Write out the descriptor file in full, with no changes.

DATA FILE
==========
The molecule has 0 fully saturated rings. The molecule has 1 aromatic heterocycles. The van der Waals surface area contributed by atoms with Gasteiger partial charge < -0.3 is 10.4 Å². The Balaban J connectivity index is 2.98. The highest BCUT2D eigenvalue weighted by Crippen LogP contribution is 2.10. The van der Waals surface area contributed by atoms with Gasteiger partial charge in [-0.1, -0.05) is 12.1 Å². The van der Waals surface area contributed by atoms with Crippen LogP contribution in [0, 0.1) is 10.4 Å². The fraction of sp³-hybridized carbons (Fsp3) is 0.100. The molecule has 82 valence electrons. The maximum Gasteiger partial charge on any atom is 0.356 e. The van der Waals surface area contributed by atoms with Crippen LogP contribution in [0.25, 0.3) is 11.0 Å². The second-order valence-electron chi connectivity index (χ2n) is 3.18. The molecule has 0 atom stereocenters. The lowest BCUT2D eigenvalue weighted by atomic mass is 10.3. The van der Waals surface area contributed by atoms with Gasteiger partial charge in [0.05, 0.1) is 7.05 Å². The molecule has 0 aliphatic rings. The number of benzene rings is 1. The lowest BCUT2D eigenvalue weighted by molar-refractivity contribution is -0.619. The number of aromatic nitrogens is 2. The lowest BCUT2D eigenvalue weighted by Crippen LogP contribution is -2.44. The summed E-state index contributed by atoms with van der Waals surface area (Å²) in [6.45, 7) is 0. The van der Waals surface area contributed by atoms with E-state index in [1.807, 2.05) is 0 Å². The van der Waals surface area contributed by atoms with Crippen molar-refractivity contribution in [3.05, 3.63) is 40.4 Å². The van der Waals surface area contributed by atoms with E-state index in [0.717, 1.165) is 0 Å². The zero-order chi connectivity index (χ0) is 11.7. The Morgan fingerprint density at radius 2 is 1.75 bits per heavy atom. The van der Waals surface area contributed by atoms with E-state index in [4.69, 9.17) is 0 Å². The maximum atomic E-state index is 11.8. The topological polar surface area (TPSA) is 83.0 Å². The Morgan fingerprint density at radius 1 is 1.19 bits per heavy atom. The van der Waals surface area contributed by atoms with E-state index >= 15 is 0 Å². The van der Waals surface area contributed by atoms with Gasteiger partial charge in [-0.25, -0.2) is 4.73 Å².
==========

The molecule has 0 fully saturated rings. The molecule has 1 aromatic heterocycles. The van der Waals surface area contributed by atoms with Gasteiger partial charge < -0.3 is 10.4 Å². The Balaban J connectivity index is 2.98. The highest BCUT2D eigenvalue weighted by Crippen LogP contribution is 2.10. The van der Waals surface area contributed by atoms with Gasteiger partial charge in [-0.1, -0.05) is 12.1 Å². The van der Waals surface area contributed by atoms with Crippen LogP contribution in [0, 0.1) is 10.4 Å². The fraction of sp³-hybridized carbons (Fsp3) is 0.100. The molecule has 82 valence electrons. The maximum Gasteiger partial charge on any atom is 0.356 e. The van der Waals surface area contributed by atoms with Crippen LogP contribution in [0.25, 0.3) is 11.0 Å². The second-order valence-electron chi connectivity index (χ2n) is 3.18. The molecule has 0 atom stereocenters. The lowest BCUT2D eigenvalue weighted by atomic mass is 10.3. The van der Waals surface area contributed by atoms with Gasteiger partial charge in [0.05, 0.1) is 7.05 Å². The molecule has 0 aliphatic rings. The number of benzene rings is 1. The lowest BCUT2D eigenvalue weighted by molar-refractivity contribution is -0.619. The number of aromatic nitrogens is 2. The lowest BCUT2D eigenvalue weighted by Crippen LogP contribution is -2.44. The summed E-state index contributed by atoms with van der Waals surface area (Å²) in [6.45, 7) is 0. The van der Waals surface area contributed by atoms with E-state index in [1.807, 2.05) is 0 Å². The van der Waals surface area contributed by atoms with Crippen molar-refractivity contribution in [3.05, 3.63) is 40.4 Å². The van der Waals surface area contributed by atoms with E-state index in [0.717, 1.165) is 0 Å². The zero-order chi connectivity index (χ0) is 11.7. The Morgan fingerprint density at radius 2 is 1.75 bits per heavy atom. The van der Waals surface area contributed by atoms with E-state index in [4.69, 9.17) is 0 Å². The maximum atomic E-state index is 11.8. The topological polar surface area (TPSA) is 83.0 Å². The Morgan fingerprint density at radius 1 is 1.19 bits per heavy atom. The van der Waals surface area contributed by atoms with E-state index >= 15 is 0 Å². The van der Waals surface area contributed by atoms with Gasteiger partial charge in [-0.25, -0.2) is 4.73 Å².